It was finally based on instruments of “soft law,” which is to say non-binding law (such as gender mainstreaming, which aims at taking gender into account in all European policies, known as gender mainstreaming, along with the European Commission's Women’s Charter, the European Council’s European Pact for Gender Equality, and the Strategy for gender equality for 2010-2015). A European Institute for Gender Equality, based in Vilnius, was also created in 2007, and began its activities in 2010.

Does the European Union still offer today a privileged space for the deployment of ambitious public initiatives combatting gender equality?

In 2000, Social Europe—particularly questions connected to gender equality—were relatively high on the list of European policy priorities in the Lisbon Strategy and its European social agenda, which identified the principle social issues for the decade to come. However in 2010, social Europe seemed much more marginal in the Europe 2020 strategy, the integrated guidelines (IGs) (which is to say the shared priorities and goals for employment adopted by the Council and the EU), and the European Semester for economic policy coordination. Since the mid-2000s, the enlargements and political balance within the Council have evolved to the detriment of a consensus, even a minimal one, on the need for the European project to hold side by side both growth and economic competitiveness on the one hand, and justice and social progress on the other. Moreover, while it has historically been developed in the context of social Europe, since 2011 gender equality has been added to the justice portfolio, and has consequently been seen as being part of a broad policy of fundamental rights.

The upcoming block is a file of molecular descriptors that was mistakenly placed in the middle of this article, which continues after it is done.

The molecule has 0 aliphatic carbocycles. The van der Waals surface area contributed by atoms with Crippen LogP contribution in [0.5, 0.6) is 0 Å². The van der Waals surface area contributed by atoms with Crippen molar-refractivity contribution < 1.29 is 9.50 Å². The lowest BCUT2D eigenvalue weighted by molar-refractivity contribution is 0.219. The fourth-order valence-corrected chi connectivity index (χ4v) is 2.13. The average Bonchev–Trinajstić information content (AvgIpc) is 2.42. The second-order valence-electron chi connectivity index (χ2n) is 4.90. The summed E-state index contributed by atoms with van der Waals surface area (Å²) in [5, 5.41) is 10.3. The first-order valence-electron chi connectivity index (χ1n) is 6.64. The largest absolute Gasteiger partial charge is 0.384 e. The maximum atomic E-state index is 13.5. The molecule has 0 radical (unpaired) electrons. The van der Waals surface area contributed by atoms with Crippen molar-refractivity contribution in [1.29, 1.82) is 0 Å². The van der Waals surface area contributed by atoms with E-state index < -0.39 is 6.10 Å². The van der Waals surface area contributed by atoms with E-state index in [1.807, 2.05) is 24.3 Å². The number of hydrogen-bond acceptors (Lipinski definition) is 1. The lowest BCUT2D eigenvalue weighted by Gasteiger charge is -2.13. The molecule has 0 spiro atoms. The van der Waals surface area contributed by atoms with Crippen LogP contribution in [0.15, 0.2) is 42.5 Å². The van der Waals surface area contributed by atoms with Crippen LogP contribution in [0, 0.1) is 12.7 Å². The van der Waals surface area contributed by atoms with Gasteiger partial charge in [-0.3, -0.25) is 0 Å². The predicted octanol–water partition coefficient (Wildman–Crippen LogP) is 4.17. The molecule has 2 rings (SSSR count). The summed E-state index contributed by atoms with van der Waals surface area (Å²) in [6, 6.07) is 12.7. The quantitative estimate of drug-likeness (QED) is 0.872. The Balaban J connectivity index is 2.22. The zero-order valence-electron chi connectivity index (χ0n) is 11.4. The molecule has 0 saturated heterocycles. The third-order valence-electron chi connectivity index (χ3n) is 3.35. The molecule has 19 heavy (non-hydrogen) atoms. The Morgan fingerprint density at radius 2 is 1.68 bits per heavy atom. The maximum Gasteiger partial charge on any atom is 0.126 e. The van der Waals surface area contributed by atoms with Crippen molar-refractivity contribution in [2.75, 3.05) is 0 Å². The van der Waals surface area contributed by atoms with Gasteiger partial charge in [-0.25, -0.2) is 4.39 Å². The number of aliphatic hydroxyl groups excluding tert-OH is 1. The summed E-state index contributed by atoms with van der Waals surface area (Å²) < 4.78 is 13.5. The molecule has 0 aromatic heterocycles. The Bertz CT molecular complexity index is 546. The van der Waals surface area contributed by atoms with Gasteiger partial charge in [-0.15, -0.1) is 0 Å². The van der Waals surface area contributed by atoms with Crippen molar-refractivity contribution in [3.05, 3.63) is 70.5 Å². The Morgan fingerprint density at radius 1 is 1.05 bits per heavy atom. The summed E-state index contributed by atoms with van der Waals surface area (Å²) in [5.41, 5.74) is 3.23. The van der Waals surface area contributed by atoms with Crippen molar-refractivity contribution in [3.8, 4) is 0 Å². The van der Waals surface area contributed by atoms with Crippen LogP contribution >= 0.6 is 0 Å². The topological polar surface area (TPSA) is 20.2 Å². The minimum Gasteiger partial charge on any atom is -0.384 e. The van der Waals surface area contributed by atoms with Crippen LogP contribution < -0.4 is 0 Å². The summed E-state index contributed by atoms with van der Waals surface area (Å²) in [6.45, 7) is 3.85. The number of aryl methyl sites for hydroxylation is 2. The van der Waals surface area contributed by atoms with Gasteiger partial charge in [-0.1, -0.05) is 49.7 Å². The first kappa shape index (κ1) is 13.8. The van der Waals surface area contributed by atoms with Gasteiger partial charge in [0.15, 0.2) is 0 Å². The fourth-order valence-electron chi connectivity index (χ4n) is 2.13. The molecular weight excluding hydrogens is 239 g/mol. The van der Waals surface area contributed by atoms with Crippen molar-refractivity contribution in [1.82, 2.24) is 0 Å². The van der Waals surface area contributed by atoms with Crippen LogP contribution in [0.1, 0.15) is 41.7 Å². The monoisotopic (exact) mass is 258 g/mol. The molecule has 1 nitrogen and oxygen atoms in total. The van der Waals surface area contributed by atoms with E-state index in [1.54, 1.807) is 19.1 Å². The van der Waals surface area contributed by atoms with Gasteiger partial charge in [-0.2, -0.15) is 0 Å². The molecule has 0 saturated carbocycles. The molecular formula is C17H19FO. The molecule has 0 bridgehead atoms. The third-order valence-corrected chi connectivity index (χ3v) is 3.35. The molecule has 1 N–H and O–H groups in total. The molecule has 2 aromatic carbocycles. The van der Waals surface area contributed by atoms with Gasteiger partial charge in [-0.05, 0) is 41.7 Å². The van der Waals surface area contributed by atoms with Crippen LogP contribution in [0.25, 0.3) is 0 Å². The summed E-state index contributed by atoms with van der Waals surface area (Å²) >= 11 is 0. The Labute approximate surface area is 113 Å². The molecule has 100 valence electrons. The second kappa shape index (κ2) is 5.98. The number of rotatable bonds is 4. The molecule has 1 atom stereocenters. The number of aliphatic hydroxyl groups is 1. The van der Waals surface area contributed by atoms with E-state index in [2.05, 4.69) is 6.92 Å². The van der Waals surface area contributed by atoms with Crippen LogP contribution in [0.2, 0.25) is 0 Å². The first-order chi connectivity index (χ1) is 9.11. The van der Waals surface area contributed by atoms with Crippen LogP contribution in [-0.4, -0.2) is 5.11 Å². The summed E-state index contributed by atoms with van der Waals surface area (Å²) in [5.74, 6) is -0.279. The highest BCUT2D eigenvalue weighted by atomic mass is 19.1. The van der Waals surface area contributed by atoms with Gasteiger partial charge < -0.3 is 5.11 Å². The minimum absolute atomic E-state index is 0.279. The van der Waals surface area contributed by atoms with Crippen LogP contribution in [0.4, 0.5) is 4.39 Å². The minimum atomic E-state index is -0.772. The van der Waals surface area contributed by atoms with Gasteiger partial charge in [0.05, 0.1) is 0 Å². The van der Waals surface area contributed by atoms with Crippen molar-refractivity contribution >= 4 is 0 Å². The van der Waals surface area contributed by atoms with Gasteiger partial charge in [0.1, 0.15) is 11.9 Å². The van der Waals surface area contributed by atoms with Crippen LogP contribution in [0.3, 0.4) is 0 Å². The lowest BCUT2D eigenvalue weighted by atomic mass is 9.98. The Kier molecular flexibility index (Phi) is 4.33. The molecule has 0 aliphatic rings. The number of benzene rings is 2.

One can therefore consider that at the beginning of the twenty-first century, after numerous decades of development, the European policy of gender equality is threatened with dismantling, and even with gradual extinction. The change has not been very visible, and has been taking place without a formal decision; it nevertheless affects all aspects of policy (reduction of financing, grants, and legislative initiatives, weakening of different institutional structures in charge of gender equality within the Commission, the Council, and the Parliament, as well as the destabilization of the public policy community united around this issue). EU gender equality policy has seen its institutional, interactional, financial, and normative autonomy strongly constrained in a context of budgetary austerity.

The gradual dismantling of this policy is nevertheless concurrent with an even stronger affirmation of the importance of gender equality as part of the foundational identity of the European Union. There appears to be a heightened risk of seeing the symbolic affirmation rely solely on a policy that is itself symbolic, one that has no material dimension or concrete effect.